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Recording history, reporting the truth & recognizing excellence.


Recording history, reporting the truth & recognizing excellence.


Drama club’s murder mystery requires audience participation

Jameson Huang
Hokulani Figueroa (in white) reviews the script during practice.

For those who think “going to the theater” is boring, hold that thought. The drama department’s spring production, “The Mystery of Edwin Drood,” is a musical that requires the audience to determine how it ends.

“There are eight different endings,” play director Lauren Araki said. “So the challenge for the cast is for the actors to learn all the different scenes.”

Junior Jordin Yewchuk, who plays Edwin Drood, said the audience will get to select which of the eight characters they think killed Drood and which two characters fall in love. The audience’s decisions will determine which scenes and songs will be performed.

The play is based on an 1870 unfinished novel by Charles Dickens. Dickens had only completed six of his planned 12 chapters before his death, and he left no notes on how the story ended. Writers over the years have attempted to write its endings.

The drama program began preparing for the production in November with pre-production activities and auditions. Drama teachers Adam Kalma and Mark Ikenaga are the overall advisers.

Three shows will be offered during the school day: two on Tuesday, Feb. 20 and one on Wednesday Feb. 21. Teachers were required to sign up in advance.

Public shows are Friday, Feb. 23 at 7:30 p.m., Saturday Feb. 24 at 2:00 and 7:30 p.m., and Sunday at 2:00 p.m. All performances are in the Performing Arts Center (PAC).  The Saturday evening show will feature an optional pre-show English-themed dinner to reflect the British setting of the play. Culinary students will be preparing the food under the guidance of teacher Justine Perkins.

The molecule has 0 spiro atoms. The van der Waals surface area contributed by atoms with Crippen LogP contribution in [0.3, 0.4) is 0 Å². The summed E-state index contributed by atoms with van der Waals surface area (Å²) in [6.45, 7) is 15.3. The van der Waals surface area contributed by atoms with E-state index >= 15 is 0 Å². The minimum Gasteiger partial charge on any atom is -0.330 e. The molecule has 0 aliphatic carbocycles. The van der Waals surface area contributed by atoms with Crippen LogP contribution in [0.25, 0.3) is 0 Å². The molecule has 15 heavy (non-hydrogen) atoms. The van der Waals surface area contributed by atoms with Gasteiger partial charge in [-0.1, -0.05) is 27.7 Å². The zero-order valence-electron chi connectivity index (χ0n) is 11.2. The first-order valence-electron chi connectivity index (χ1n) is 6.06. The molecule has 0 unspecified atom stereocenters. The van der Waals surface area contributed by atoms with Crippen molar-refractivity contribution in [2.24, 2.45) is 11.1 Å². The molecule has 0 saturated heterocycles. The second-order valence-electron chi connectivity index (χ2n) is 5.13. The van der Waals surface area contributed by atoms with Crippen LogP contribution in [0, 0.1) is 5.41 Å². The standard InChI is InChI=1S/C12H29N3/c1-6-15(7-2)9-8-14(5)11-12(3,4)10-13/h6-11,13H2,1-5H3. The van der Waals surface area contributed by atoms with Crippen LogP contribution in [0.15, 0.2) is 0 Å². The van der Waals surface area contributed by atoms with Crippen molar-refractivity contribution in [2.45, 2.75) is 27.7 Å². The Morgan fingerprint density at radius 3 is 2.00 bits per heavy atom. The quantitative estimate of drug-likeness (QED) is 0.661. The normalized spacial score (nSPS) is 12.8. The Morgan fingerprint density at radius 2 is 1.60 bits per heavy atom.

Tickets are $10 for all shows, except for those who wish to have “dinner and show.”  In that case, the ticket price is $25. People age 17 and under are $5.  Scan the QR code on the flyers posted around campus or go to the website and search for Moanalua High School.

Araki’s co-directors are Cody Goo and Ian Rivera Velez. The cast, in addition to Yewchuk, include Gianna Fabre, Sierra Terhune, Olivia DeLima, Reese Ramos, Ben Perez, Hokulani Figueroa, Catherine Hallinan, Johanna Medina, James Aiona, Demi Liu, Nikki Salatamos, Brooke Beltran, Angela Mitchell, Christina Tavares, Hope Coloma, Cassie Simbahon, Dev Graham, Marienne Mangayayam, Alisha Biacan, and Ace Magaoay.

The tech crew are Joshua Tucker, Danika Gubatan, Sharleen Negre, Victoria Nilo, Kiryn Nakasone, and Mariko Holmberg.

The backstage crew are Chloe McAllister, Jiah Rae Almaden, Kylie DuBrall, Frances Navor, Joseph Oshita, Felicity Isotalo, Karina Garcia, and Isabella Turney.

Members of the National Art Honor Society designed and painted the backdrops.

Buy tickets online by scanning the QR code on the flyer.
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About the Contributor
Jameson Huang
Jameson Huang, Assoctiate Editor
Jameson Haung is a senior at Moanalua, and is in his second year for news writing. He enjoys writing stories since that is his strength. He also enjoys cooking, play tennis and hanging out with friends. 

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